• Can be either run along with text (in which case, don’t leave blank space on the page below a figure or table), or put on separate page (immediately following first reference to it).
  • Figure titles should be placed below the figure; table titles should be placed above table. Same font as text. Titles should be complete enough to allow a reader to understand clearly what is in table or fig without having read any of the text.  Usually first statement in title is a phrase, and any additional statements are complete sentences.
  • Don’t put figures or tables in boxes (see any journal or style manual – like Council of Biology Editors – as example). Use space, not grid lines to separate rows and columns of tables. Figures do not need horizontal or vertical grid lines.
  • Avoid shading in figuress or tables (hard to read text on shaded background).
  • Avoid color in figuress (usually makes figures unreadable if copied in black and white); use distinctive patterns or shapes instead.
  • Don’t repeat the same information in figures, tables, and text. Just pick the most effective single way to present it.

Statistical Results

  • Refer to style manual (Council of Biology Editors is good) to see what info to provide for what kinds of analysis (e.g., ANOVA tables, regression results, t-tests).


  • Use a consistent style appropriate for your field (e.g., author, date; numbered superscripts, footnotes) (follow a style manual or directions to authors for a journal in your field).
  • Most fields use “et al.” for citations in text for more than 2 authors (note period after “al”).
  • For personal communication, give full name, title, organizational affiliation and date of contact.  You can put this in parentheses in text and don’t have to put anything in references cited.  See style manual for similar citations for communications by letter or email.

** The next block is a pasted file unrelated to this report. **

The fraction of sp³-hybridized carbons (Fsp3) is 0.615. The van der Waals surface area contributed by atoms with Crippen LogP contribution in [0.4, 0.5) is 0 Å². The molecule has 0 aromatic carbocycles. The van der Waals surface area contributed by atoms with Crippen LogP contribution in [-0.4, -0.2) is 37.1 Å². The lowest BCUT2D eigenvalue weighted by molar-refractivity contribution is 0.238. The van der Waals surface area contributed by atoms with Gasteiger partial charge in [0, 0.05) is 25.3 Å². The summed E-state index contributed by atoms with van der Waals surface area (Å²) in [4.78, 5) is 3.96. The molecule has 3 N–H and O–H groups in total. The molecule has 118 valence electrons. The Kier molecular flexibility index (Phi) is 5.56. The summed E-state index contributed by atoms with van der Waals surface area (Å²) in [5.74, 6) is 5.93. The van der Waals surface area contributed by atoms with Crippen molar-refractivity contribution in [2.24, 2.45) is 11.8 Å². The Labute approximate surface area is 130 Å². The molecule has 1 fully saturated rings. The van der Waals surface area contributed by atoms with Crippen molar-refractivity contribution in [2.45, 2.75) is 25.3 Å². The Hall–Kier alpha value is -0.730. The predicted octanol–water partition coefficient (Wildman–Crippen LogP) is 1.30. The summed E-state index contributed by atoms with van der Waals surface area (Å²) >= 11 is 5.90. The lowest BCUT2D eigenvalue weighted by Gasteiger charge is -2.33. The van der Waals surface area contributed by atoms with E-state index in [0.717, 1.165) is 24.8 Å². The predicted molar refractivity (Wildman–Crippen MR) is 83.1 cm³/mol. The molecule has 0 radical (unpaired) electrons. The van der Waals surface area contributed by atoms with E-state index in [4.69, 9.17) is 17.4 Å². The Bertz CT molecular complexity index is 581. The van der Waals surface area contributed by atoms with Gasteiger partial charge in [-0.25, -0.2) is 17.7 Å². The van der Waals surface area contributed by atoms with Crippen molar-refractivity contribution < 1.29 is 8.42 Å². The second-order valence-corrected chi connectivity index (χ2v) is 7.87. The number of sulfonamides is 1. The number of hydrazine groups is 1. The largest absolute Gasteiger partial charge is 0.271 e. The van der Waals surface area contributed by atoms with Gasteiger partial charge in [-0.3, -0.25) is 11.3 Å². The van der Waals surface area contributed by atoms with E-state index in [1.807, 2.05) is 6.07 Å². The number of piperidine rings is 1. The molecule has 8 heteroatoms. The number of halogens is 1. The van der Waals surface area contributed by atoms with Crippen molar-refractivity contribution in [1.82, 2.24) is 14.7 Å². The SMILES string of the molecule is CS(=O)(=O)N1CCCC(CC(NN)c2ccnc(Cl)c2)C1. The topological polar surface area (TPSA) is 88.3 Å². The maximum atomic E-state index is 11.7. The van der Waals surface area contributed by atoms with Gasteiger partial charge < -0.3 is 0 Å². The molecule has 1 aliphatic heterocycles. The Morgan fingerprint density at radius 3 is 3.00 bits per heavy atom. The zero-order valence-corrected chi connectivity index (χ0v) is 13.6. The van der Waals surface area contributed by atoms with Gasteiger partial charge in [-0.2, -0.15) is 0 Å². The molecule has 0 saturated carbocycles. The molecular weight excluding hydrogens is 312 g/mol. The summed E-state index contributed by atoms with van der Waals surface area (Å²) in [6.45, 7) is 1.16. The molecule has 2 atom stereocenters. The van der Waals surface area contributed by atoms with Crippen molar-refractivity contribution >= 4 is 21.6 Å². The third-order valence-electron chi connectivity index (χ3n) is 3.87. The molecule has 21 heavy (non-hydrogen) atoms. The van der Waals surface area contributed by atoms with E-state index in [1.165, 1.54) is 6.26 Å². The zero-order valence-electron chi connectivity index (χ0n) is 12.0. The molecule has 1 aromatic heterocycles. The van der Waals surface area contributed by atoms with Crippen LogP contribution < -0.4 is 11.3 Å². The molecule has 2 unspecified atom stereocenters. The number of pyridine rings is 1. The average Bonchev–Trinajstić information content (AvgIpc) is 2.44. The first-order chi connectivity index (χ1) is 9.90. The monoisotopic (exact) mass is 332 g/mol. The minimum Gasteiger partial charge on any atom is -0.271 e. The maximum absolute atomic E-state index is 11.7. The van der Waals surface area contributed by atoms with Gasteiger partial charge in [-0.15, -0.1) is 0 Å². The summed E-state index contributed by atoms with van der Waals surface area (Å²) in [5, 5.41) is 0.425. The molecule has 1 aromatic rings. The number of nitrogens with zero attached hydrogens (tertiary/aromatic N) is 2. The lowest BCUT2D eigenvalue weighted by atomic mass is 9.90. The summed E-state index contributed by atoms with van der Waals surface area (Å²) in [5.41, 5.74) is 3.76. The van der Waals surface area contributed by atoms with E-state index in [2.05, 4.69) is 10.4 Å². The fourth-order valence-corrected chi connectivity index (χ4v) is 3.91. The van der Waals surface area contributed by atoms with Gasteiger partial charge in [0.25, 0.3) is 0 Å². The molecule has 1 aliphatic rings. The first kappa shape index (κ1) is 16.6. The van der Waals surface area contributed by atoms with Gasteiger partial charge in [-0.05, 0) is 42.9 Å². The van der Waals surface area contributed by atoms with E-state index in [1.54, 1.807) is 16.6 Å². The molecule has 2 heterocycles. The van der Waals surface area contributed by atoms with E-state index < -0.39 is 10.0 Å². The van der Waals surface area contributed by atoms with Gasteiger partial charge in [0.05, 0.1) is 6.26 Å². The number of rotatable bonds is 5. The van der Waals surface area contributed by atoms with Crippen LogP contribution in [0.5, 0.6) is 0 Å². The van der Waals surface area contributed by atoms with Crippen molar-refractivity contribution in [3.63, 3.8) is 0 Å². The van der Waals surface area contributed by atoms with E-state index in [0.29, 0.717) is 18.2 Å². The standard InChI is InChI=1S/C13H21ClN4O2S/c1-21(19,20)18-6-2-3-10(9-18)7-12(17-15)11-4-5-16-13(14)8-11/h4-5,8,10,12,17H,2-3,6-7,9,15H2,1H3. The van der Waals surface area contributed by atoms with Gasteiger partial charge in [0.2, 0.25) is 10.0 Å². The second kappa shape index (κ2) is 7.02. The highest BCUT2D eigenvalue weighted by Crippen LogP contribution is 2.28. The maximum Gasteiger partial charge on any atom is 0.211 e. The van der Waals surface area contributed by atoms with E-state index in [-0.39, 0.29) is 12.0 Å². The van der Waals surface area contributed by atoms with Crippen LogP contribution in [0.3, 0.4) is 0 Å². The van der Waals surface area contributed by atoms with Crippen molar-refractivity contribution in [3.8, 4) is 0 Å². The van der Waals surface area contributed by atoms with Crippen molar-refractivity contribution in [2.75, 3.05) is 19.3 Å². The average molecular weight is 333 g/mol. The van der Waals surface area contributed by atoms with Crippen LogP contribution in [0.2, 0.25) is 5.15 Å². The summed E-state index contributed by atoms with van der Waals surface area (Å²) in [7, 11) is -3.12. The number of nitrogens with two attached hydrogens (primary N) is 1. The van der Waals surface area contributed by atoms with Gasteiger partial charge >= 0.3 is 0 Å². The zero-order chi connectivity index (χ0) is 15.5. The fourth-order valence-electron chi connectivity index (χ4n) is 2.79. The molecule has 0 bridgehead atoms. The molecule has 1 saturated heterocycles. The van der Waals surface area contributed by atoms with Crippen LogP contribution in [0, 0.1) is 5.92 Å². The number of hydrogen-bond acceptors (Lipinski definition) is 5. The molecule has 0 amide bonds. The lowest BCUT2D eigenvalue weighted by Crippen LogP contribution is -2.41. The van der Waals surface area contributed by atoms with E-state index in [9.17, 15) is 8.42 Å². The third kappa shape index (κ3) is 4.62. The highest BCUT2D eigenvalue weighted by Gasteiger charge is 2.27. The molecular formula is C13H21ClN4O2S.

• For internet sources, see MLA or other style manual or Duke library website for citation style (can give these either fully in text in parentheses or with author, date in text and then full citation in ref cited).
  • For “gray” literature (e.g., publications or reports of a non-profit organization), give enough information to let reader track down the item (publishing organization and address, at least city and state).


  • Write for scientifically literate, but nonspecialist audience (not like you would for a journal in a specialized field).
  • Explain any new terms or concepts immediately as you use them – so that reader doesn’t have a chance to become confused.


  • See “lists” (section above) for punctuation of lists.
  • Don’t let commas get between subjects and verbs, unless there are two commas for a modifying clause.
  • Semi-colons are used for lists with commas within them and to separate related, complete sentences.
  • Almost always, the punctuation goes inside the closing quotation mark (one exception is ?).